Year P. f P.v Mix Total
2008 87 36 13 136
2009 68 19 11 98
2010 26 8 0 34
2011 2 1 0 3

Table 5: Type of parasite in Sabang city, 2008 -2011.

Table 6 showed that control of malaria in Jembrana district has been succeed in controlling P. falciparum as well for P. vivax. The P. vivax infction was dominated, the P.f/P.v ratio is 0.5 in 2011. Although from many references said that P. vivax is difficult to handle because there is a hipnozoit phase, a condition where the parasite hide in the liver and and stay doormant, no activity and no sign symptom but on certain condition the parasite will active again and show the symptom [11,12]. Other reason is due to long treatment that took 14 days, so it depends on compliance of the patient [13].

Year P. f P.v Mix Total
2008 4 241 0 245
2009 5 7 0 12
2010 2 6 1 9
2011 5 10 0 15

Table 6: Type of parasite in Jembrana district, 2008 -2011.

Vector surveillance

In Sabang city, there are many species of Anopheles, including A. aconitus, A. sundaicus, A. subpictus, A. flavirostris, A. minimus and A. dirus. Those mosquitos behavior are different, A. subpictus, A. flavirostris and A. aconitus are indoor biting and indoor resting while A. sundaicus, A. minimus and A. dirus are outdoor biting and resting [14-17]. While in Jembrana district only one type of mosquito found that is A. sundaicus [18]

Active surveillance by community

Sabang city trained 18 malaria volunteers, one person per village in the year 2008 and scaled up to recruit 78 volunteer in 2010. They trained on surveillance activities. Their task was to conduct home visit twice a month in an active or residual village and visit once a month in non-active area. They observed and recorded the local resident travel history and a fever case. If they found a fever case they report to the health center for a blood examination followed by conducting a contact survey and taking a blood smear to family members. Other task of VMV is to inspect the larval habitat and monitoring the use of LLIN.

In Jembrana district recruited and trained 25 VMV in 2009, their role and function are to conduct migration surveillance by monitoring the movement of the local resident. In collaboration with Head of villages and private doctors/clinics, they conducted a fever surveillance, if there is a fever person, will take a blood smear; to supervise the ingestion of the drug by the patient and to monitor the environment by checking the algae in lagoon and working together with head of community and community itself to clean the environment.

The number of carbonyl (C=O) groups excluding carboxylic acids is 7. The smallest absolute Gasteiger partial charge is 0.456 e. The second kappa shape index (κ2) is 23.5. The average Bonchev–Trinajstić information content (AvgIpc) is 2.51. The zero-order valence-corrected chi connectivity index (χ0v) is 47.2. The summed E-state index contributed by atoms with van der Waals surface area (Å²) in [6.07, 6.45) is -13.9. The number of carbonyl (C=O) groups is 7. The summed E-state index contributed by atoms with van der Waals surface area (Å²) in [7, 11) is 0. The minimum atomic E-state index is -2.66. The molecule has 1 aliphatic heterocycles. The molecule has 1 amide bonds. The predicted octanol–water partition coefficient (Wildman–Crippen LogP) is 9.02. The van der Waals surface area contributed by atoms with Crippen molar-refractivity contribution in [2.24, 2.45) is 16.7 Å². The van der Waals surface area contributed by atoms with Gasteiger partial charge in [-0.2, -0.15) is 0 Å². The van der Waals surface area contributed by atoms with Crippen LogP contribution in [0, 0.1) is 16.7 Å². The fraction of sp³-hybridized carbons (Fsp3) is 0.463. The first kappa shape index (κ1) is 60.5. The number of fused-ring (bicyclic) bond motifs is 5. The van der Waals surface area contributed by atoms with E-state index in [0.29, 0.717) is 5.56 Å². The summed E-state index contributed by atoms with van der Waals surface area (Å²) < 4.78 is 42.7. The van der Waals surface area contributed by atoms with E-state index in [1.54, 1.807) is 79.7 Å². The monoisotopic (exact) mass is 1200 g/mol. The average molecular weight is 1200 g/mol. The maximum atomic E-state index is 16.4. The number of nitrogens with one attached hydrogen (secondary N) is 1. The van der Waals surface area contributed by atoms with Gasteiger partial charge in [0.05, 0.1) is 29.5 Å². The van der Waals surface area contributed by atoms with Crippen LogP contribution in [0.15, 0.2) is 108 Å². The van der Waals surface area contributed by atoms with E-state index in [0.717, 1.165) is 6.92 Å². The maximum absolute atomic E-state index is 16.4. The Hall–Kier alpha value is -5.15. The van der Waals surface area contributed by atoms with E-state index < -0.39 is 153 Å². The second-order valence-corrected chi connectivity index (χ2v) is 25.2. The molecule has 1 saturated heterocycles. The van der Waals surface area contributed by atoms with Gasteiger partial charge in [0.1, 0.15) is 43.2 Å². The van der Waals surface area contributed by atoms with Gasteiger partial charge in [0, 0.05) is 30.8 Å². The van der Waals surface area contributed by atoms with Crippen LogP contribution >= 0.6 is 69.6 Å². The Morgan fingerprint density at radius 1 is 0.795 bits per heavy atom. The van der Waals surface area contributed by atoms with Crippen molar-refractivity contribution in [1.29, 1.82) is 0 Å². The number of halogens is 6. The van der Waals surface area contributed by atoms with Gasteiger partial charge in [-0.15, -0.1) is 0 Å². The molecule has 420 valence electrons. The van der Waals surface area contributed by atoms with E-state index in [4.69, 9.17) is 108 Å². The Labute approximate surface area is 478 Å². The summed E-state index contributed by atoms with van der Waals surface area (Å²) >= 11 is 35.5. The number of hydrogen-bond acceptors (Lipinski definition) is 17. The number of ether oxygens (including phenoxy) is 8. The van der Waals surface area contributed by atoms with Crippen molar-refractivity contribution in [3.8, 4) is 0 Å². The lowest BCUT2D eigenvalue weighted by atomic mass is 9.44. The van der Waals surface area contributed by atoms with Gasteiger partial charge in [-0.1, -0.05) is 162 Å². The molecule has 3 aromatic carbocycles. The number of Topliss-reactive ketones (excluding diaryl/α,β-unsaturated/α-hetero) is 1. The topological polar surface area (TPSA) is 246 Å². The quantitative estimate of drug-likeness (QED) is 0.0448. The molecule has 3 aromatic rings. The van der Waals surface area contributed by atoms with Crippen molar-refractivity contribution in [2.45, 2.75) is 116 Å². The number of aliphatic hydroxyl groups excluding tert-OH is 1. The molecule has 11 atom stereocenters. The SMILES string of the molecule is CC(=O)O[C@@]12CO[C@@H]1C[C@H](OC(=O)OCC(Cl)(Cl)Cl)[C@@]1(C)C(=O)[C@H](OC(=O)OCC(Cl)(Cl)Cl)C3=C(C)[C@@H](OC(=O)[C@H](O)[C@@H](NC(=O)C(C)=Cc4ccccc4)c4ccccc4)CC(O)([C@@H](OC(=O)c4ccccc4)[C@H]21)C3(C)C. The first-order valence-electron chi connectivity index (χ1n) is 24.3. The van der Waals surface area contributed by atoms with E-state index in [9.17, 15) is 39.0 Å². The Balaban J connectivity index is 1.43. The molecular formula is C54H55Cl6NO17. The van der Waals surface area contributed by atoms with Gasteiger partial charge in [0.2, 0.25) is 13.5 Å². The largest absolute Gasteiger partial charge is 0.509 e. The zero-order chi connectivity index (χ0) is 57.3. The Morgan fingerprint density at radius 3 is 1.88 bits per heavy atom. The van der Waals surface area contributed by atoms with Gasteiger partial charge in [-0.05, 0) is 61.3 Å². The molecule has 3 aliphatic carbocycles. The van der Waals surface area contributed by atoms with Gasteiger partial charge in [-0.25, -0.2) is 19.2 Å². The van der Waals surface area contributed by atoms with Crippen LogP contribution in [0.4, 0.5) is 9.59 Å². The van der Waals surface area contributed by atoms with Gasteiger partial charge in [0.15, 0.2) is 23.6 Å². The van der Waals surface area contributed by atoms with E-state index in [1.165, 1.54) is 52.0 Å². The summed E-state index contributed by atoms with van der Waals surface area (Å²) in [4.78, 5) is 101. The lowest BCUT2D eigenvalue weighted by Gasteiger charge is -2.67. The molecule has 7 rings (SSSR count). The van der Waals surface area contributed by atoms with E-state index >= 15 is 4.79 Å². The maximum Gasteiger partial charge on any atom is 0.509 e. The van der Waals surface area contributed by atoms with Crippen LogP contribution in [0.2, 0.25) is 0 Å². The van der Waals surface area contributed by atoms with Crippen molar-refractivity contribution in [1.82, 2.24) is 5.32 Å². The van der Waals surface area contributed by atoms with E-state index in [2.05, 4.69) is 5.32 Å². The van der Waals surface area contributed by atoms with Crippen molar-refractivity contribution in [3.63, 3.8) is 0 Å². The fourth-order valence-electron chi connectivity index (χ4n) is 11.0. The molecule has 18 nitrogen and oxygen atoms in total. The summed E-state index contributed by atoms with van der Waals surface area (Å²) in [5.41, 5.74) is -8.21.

Qualitative data

From in-depth interviewed and focus group discussion with stake holder and VMV, we’ve got information as follows:

Major of Sabang Municipality:

“After tsunami there were many students from universities and research organization conducted a research on malaria, it help a lot to the malaria program and to our area to achieve Sabang free of Malaria”

He also stated: “We committed and support the health sector so we welcome any donors to help. We also works collaboratively with Indonesian Medical Association, Medical Faculty, UNICEF, Global Fund”

Head of Health Office Sabang stated:

“We got chance to attend the international meeting (APMEN-Asia Pacific Malaria Elimination Network) in Colombo, we’ve got full support from our Major, it is increased our motivation to work harder to achieve malaria elimination”

Head of Jembrana District Health office stated

“There are one or two falciparum malaria appear in this area because of the Jembrana citizen who transmigrate to other islands and after they succeed they came back to their village, but bringing malaria parasite with them”

He also stated:

“We had got support funding from our local government as well as support funding from Provincial health office for malaria program mostly are for VMV incentive”

Health office program manager of Jembrana district stated that:

“Last outbreak was in 2002 in due to the breeding places just in the back yard of people houses, where is a long the coastal there were neglected shrimp or fish fishery there are also many lagoon which water are trapped there”.

Village Malaria Volunteers statement are:

“Our task is conduct an active case detection (ACD) through working together with private medical doctor by asking if there is a fever patient which just going out from our village”

“If we got the information of the fever case, we come straight to the patient house to monitor the environment as well as 10 of neighboring houses”

“We took his/her blood sample and made thich and thin smear and send to the laboratory in health center. If the result is positive, we also observe directly to the patient during they taking a drug, every day we will come to the house of the patient”.

“We also monitored an incoming people from transmigration areas mostly from Sulawesi which came for religious festive. We also monitored fisherman. We work in coordination with the chief of local neighborhood”